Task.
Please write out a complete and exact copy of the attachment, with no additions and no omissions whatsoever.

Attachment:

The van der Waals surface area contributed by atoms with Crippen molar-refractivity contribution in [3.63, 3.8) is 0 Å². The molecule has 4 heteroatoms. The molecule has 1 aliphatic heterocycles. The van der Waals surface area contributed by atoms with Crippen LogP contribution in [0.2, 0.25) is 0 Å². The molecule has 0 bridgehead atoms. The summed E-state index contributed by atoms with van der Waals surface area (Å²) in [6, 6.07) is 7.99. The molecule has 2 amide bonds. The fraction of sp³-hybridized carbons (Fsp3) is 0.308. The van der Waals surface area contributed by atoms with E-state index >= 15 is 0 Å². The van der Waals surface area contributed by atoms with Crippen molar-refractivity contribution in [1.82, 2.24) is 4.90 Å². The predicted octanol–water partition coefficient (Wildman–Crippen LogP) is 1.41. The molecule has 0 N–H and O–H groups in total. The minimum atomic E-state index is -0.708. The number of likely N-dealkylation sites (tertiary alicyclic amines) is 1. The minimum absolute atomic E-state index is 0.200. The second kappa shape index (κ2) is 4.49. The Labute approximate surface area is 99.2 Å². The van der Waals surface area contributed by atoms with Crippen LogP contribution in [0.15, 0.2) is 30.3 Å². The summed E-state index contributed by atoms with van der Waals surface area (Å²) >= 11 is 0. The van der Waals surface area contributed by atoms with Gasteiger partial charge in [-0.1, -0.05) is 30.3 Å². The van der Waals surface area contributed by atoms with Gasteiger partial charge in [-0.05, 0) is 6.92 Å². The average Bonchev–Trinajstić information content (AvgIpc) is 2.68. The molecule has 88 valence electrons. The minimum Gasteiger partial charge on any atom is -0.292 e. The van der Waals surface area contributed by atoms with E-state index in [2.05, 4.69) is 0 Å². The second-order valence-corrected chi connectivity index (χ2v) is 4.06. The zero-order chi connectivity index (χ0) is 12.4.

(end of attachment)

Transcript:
The van der Waals surface area contributed by atoms with Crippen molar-refractivity contribution in [3.63, 3.8) is 0 Å². The molecule has 4 heteroatoms. The molecule has 1 aliphatic heterocycles. The van der Waals surface area contributed by atoms with Crippen LogP contribution in [0.2, 0.25) is 0 Å². The molecule has 0 bridgehead atoms. The summed E-state index contributed by atoms with van der Waals surface area (Å²) in [6, 6.07) is 7.99. The molecule has 2 amide bonds. The fraction of sp³-hybridized carbons (Fsp3) is 0.308. The van der Waals surface area contributed by atoms with E-state index >= 15 is 0 Å². The van der Waals surface area contributed by atoms with Crippen molar-refractivity contribution in [1.82, 2.24) is 4.90 Å². The predicted octanol–water partition coefficient (Wildman–Crippen LogP) is 1.41. The molecule has 0 N–H and O–H groups in total. The minimum atomic E-state index is -0.708. The number of likely N-dealkylation sites (tertiary alicyclic amines) is 1. The minimum absolute atomic E-state index is 0.200. The second kappa shape index (κ2) is 4.49. The Labute approximate surface area is 99.2 Å². The van der Waals surface area contributed by atoms with Crippen LogP contribution in [0.15, 0.2) is 30.3 Å². The summed E-state index contributed by atoms with van der Waals surface area (Å²) >= 11 is 0. The van der Waals surface area contributed by atoms with Gasteiger partial charge in [-0.1, -0.05) is 30.3 Å². The van der Waals surface area contributed by atoms with Gasteiger partial charge in [-0.05, 0) is 6.92 Å². The average Bonchev–Trinajstić information content (AvgIpc) is 2.68. The molecule has 88 valence electrons. The minimum Gasteiger partial charge on any atom is -0.292 e. The van der Waals surface area contributed by atoms with E-state index in [2.05, 4.69) is 0 Å². The second-order valence-corrected chi connectivity index (χ2v) is 4.06. The zero-order chi connectivity index (χ0) is 12.4.